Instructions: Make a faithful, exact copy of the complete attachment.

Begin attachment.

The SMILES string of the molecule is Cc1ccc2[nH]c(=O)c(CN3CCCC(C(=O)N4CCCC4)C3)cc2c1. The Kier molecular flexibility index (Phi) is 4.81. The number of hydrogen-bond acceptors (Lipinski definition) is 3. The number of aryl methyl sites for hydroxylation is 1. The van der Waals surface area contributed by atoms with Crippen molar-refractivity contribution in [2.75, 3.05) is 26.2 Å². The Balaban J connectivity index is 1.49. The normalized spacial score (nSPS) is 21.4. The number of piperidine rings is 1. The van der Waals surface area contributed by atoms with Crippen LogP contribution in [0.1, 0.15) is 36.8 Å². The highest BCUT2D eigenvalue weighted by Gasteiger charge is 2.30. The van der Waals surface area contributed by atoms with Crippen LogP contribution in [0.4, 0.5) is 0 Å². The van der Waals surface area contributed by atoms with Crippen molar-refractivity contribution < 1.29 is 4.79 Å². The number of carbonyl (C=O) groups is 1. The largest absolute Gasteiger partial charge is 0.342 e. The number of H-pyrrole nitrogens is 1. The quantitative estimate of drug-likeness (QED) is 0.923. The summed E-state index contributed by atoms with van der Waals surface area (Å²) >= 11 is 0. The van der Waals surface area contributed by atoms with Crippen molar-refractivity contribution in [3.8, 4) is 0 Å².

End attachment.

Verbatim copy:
The SMILES string of the molecule is Cc1ccc2[nH]c(=O)c(CN3CCCC(C(=O)N4CCCC4)C3)cc2c1. The Kier molecular flexibility index (Phi) is 4.81. The number of hydrogen-bond acceptors (Lipinski definition) is 3. The number of aryl methyl sites for hydroxylation is 1. The van der Waals surface area contributed by atoms with Crippen molar-refractivity contribution in [2.75, 3.05) is 26.2 Å². The Balaban J connectivity index is 1.49. The normalized spacial score (nSPS) is 21.4. The number of piperidine rings is 1. The van der Waals surface area contributed by atoms with Crippen LogP contribution in [0.1, 0.15) is 36.8 Å². The highest BCUT2D eigenvalue weighted by Gasteiger charge is 2.30. The van der Waals surface area contributed by atoms with Crippen LogP contribution in [0.4, 0.5) is 0 Å². The van der Waals surface area contributed by atoms with Crippen molar-refractivity contribution < 1.29 is 4.79 Å². The number of carbonyl (C=O) groups is 1. The largest absolute Gasteiger partial charge is 0.342 e. The number of H-pyrrole nitrogens is 1. The quantitative estimate of drug-likeness (QED) is 0.923. The summed E-state index contributed by atoms with van der Waals surface area (Å²) >= 11 is 0. The van der Waals surface area contributed by atoms with Crippen molar-refractivity contribution in [3.8, 4) is 0 Å².